The second tool I know of are the Huagati DBML/EDMX tools, which allow update of DBML (Linq-to-SQL) and EDMX (Entity Framework) mapping files, and more (like naming conventions etc.).

Marc

  • Having just ripped out CodeSmith / PLINQO I strongly advise against taking this approach. Granted this answer is over 4 years old... – Yuck Dec 1 '13 at 19:34
  • @Yuck: at this point in time, I'd strongly advise against using Linq-to-SQL at all - use Entity Framework instead, much better choice! – marc_s Dec 1 '13 at 19:39
  • Yes, it is. Moving to EF after verifying that the application would work with a plain DBML instead of PLINQO was the next step I took in dusting off an old application. – Yuck Dec 1 '13 at 20:20
4

We use a custom written T4 template that dynamically queries the information_schema model for each table in all of our .DBML files, and then overwrites parts of the .DBML file with fresh schema info from the database. I highly recommend implementing a solution like this - it has saved me oodles of time, and unlike deleting and re-adding your tables to your model you get to keep your associations. With this solution, you'll get compile-time errors when your schema changes. You want to make sure that you're using a version control system though, because diffing is really handy. This is a great solution that works well if you're developing with a DB schema first approach. Of course, I can't share my company's code so you're on your own for writing this yourself. But if you know some Linq-to-XML and can go to school on this project, you can get to where you want to be.

2

I would recommend using the visual designer built into VS2008, as updating the dbml also updates the code that is generated for you. Modifying the dbml outside of the visual designer would result in the underlying code being out of sync.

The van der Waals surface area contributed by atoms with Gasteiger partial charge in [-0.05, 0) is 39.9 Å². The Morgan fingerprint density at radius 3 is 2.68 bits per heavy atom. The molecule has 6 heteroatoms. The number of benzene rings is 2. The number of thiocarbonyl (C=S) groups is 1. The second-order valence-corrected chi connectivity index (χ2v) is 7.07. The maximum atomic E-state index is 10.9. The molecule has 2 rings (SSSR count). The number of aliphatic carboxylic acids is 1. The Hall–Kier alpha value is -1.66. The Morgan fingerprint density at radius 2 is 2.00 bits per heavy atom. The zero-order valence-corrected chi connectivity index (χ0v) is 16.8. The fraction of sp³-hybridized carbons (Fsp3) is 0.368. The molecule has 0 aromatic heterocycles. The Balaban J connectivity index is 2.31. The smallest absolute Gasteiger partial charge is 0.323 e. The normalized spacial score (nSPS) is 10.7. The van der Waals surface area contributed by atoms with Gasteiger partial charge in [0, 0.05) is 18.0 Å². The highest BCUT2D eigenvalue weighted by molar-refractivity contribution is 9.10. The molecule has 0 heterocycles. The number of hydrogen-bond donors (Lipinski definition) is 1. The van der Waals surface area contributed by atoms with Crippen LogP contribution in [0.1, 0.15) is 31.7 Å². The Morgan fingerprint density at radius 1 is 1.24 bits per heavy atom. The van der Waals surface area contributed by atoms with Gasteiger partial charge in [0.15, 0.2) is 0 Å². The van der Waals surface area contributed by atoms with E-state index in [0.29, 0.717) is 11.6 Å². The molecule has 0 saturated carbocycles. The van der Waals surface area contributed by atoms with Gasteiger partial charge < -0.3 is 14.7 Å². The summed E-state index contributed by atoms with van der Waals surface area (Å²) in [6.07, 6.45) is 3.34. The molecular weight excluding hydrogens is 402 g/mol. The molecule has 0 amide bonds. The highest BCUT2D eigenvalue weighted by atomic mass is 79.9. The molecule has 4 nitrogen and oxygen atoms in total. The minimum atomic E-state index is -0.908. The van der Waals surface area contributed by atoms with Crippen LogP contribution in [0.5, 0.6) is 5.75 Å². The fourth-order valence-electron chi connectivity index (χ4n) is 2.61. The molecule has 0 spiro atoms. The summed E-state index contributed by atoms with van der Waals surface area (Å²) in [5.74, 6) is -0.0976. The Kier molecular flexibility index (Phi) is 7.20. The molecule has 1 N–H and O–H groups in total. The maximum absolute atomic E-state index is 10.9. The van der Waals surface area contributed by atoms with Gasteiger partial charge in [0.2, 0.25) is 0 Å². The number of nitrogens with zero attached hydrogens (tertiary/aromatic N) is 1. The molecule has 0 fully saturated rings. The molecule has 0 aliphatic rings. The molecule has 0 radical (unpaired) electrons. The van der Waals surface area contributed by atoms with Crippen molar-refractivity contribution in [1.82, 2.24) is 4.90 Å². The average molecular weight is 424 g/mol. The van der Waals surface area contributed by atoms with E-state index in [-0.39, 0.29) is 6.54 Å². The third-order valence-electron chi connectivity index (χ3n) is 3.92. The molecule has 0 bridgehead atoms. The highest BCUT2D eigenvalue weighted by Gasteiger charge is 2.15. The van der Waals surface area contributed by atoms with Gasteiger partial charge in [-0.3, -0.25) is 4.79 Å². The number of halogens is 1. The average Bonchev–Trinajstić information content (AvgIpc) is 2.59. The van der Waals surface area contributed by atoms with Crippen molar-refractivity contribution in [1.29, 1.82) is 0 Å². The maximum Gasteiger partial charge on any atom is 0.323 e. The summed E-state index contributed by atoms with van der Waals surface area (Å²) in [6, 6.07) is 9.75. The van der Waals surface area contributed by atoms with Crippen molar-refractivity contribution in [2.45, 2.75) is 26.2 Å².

• 4
    Yeah, but the visual designer in VS2008 cannot detect and respond to changes in your underlying database :-( Short of deleting and re-adding, there's no support for updating your model :-( – marc_s Jul 10 '09 at 16:09
  • While that is true, the question was very vague and did not specifically mention how to update a model when the database changes. – Jason Miesionczek Jul 10 '09 at 16:50
2

There is a nuance to updating tables then updating the DBML... Foreign key relationships are not immediately always brought over if changes are made to existing tables. The work around is to do a build of the project and then re-add the tables again. I reported this to MS and its being fixed for VS2010.

DBML display does not show new foreign key constraints


Note that the instructions given in the main answer are not clear. To update the table

  1. Open up the dbml design surface
  2. Select all tables with Right->Click->Select All or CTRLa
  3. CTRLx (Cut)
  4. CTRLv (Paste)
  5. Save and rebuild solution.
0

In the case of stored procedure update, you should delete it from the .dbml file and reinsert it again. But if the stored procedure have two paths (ex: if something; display some columns; else display some other columns), make sure the two paths have the same columns aliases!!! Otherwise only the first path columns will exist.